Politics & Policy

Warren Shows We’re Already Forgiving Too Much Student Debt

Sen. Elizabeth Warren participates in the She the People Presidential Forum in Houston, Texas, April 24, 2019. (Loren Elliott/Reuters)
The senator's plan would forgive fewer graduates' debt than existing programs.

With her new proposal to forgive almost $1 trillion in student debt, Senator Elizabeth Warren (D., Mass.) has made an excellent case to immediately cut benefits from their existing levels under Obama-era student-loan programs, even if her plan is never enacted.

Despite her plan’s apparent generosity, it would impose limits on who can qualify for debt forgiveness based on income. It would also limit how much each borrower can be forgiven. Yet under the existing Income-Based Repayment (IBR) program, which Democrats in Congress and the Obama administration redesigned in 2010, borrowers can stand to have more forgiven than under Warren’s proposal. And while IBR forgives borrowers only after a repayment period, even borrowers who have high incomes are eligible for college-debt forgiveness.

Specifically, Warren’s plan would cap the amount of debt that can be forgiven at $50,000, an amount that is reduced on a sliding scale for borrowers earning over $100,000, offering no college-debt forgiveness for anyone earning above $250,000. It sure looks like Warren believes that no one should have more than $50,000 in federal student loans forgiven, and that higher-income borrowers should qualify for even less, or none at all if their incomes reach $250,000.

The existing IBR program, by contrast, places no limit on the amount borrowers can be forgiven, and there is no absolute income limit on who can receive loan forgiveness. Here is how the program works — and how borrowers earning over $100,000 can easily qualify for loan forgiveness well in excess of the limits that Warren recommends.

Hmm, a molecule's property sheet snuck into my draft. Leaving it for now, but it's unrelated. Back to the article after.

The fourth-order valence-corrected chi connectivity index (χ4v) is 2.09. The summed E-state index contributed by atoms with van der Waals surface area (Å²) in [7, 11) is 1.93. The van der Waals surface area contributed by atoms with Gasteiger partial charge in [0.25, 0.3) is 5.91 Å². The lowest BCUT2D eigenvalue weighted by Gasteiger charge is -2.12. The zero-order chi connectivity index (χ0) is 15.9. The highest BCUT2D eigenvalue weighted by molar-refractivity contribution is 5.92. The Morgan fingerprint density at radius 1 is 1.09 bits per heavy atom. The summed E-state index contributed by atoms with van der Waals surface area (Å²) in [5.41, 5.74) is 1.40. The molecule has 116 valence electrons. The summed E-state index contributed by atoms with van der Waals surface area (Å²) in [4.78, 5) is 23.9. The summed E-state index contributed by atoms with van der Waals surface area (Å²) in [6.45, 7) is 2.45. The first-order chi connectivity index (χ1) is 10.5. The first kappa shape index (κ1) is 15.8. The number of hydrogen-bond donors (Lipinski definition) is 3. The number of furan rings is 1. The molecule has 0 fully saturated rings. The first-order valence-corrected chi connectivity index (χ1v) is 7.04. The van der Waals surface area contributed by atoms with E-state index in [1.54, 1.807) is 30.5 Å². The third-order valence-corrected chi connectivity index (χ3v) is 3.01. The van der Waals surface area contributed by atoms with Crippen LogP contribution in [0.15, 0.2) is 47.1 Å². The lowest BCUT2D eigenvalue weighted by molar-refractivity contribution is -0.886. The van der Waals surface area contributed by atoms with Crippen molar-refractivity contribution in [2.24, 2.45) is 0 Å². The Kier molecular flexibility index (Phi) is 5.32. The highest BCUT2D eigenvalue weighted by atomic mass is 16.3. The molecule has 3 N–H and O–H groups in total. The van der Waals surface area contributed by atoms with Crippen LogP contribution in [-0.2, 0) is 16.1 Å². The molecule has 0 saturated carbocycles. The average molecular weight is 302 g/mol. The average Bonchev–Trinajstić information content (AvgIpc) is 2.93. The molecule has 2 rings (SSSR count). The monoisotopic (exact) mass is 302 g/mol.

Under current law, anyone who takes out a federal student loan today can enroll in IBR and have his payments fixed at 10 percent of his income, less an exemption of $18,700 (which increases with household size). It does not matter if those payments are less than what is needed to repay the debt; that’s the point. Payments are based solely on income. Then, after 20 years of payments (or only ten years for those working in any government or non-profit job), all of the remaining balance is forgiven, no matter how high it is.

The U.S. Department of Education provides a handy calculator to show how borrowers can easily have more forgiven under current rules than what the Warren proposal would allow.

Consider someone with $80,000 in debt and a starting income of $60,000. According to the calculator, this borrower would have $62,000 forgiven under the current IBR program if he holds a government or non-profit job. That’s well above what Warren thinks is reasonable.

Or consider a borrower with a starting income of $75,000 and $150,000 in debt. The department’s calculator says he would have $88,500 forgiven after 20 years of payments under IBR. Again, that is well outside the limits of Warren’s proposal. And by the time this borrower receives debt forgiveness, his income would exceed $100,000 (the calculator assumes income increases by 5 percent annually), the income level at which Warren says borrowers should qualify for reduced loan forgiveness.

To be fair, the IBR program predates the Obama administration. But the changes that President Obama and Democratic lawmakers made in 2010 push the loan-forgiveness amounts beyond what even a far-left progressive like Warren believes are acceptable.

All lawmakers would need to do to keep the program within Warren’s prescribed limits is repeal the Obama-era changes. President Trump and congressional Republicans have proposed policies along those lines. They now appear to have a progressive, if unwitting, ally in that effort.

Jason Delisle — Jason D. Delisle is a resident fellow at the American Enterprise Institute.

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